June 17, 2015


Hyogo(兵庫)is a pretty large prefecture located in the Kansai(関西)Region. It is famous for Kinosaki Onsen, Arima Onsen, Himeji Castle and its capital Kobe, where I was staying from 2012-2014.

When the word "Kobe"(神戸)is mentioned to foreigners, usually only 2 things come into mind-- Kobe Beef & Great Hanshin-Awaji Earthquake in 1995. So not surprising that quite a few of my friends who are not so familiar with Japan thought that Kobe is a rural town with many cows...

Actually, it is a developed port city, similar to Yokohama(横浜). It is 1 of Japan's 10 largest cities. And Kobe has a good image among locals. It is usually described as "Oshare" (trendy), thanks to the many bakeries and cafes plus smart-looking OLs.

Though there aren't many places of interest in Kobe. Most tourists choose to either come here for a day trip, or simply skip it. Thanks to that, Kobe is not crowded and is a very livable city. In fact, there's a local saying: Study in Kyoto, Work in Osaka, Live in Kobe. After living here for 2+ years, I truly understood the meaning and totally agree with it.

During my 1st year, I stayed in Hyogo ward(兵庫区), slightly west of Sannomiya 三宮 (downtown), then moved to Tarumi ward(垂水区)in my 2nd year, which is much further in the west. The latter is more inconvenient, though it is safer, as my bicycle was stolen during the first year (even though there were 2 locks!)

When friends visited me, I would recommend/bring them to the following places:
Nishimura Coffee in Sannomiya for Vienna Coffee,

Restaurants in Sannomiya for affordable Kobe Beef (arguably the best Wagyu)-- refer to 1st photo

Kikumasamune(菊正宗)/ Sakuramasamune(桜正宗)in Nada(灘)for Sake tasting and brewery tour,

Akashi Park(明石公園)if they are in time for sakura (early April). It is 1 of top 100 sakura viewing spots in Japan,

Kobe Botanical Gardens for hydrangeas in June,

Suma Rikyu Park(須磨離宮公園)for rose in July,

1 of Japan's 3 oldest hot springs-- Arima Onsen(有馬温泉)for traditional hot spring experience, (Cost-saving measure: Day onsen package for Taiko no Yu(太閤の湯)onsen facility + subway)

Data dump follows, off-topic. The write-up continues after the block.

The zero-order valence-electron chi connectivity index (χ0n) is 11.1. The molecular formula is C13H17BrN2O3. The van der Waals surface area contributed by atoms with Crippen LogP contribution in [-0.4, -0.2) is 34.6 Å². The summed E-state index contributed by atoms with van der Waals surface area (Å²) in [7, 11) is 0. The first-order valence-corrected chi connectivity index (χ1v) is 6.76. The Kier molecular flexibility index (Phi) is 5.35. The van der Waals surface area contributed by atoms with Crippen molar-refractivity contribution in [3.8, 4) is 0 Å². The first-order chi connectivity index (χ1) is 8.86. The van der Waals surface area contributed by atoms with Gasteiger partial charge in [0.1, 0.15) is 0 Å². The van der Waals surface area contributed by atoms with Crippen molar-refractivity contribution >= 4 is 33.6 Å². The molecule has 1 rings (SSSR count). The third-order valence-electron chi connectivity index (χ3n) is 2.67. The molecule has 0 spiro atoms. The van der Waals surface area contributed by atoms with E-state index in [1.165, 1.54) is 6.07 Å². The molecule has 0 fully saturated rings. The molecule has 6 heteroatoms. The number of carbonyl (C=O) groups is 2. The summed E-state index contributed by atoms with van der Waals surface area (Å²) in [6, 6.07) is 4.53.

and Mount Maya(摩耶山)for the 1 of top 3 night views in Japan (better than Mount Rokko's view due to less obstruction).

For other attractions, there is Nunobiki Herb Garden (with good views of Kobe as well), Sorakuen 相楽園 (Japanese Landscape Garden), Kitano 北野 (Westerners area), a small Chinatown 中華街, and the not-so-tall Kobe Tower with ruins from the great earthquake nearby. All of them are within the vicinity of Sannomiya.

For food in Sannomiya, there is a small hidden sushi place called Kamogawa(加茂川)with delicious unagi sushi. It also serves pufferfish(河豚)dishes. Another hidden restaurant-- Nishioka, serves good and affordable Japanese-Italian pasta/pizza lunch sets.

For museums, there is the Earthquake Museum in Nada, UCC coffee museum in Port Island, Hyogo Museum of Art and Kobe City Museum.

To the south of Kobe, there's Awaji Island(淡路島), about the size of Singapore. It is famous for onions (probably the sweetest/nicest in Japan) , and perhaps milk products and seafood. There are different flower festivals in different times of the year, such as tulips, sunflowers and daffodil. The island can be reached by bus from Maiko station(舞子駅), but the most convenient means of transport is car.

To the east of Kobe, there is Osaka which is only less than 30 minutes train ride away, and I often go there for performances, festivals and food. There is also the Nishimomiya(西宮)district in between that I really like. Enjoy spending my weekends there when I'm a little sick of Sannomiya and not in the mood for crowded/bustling Osaka :P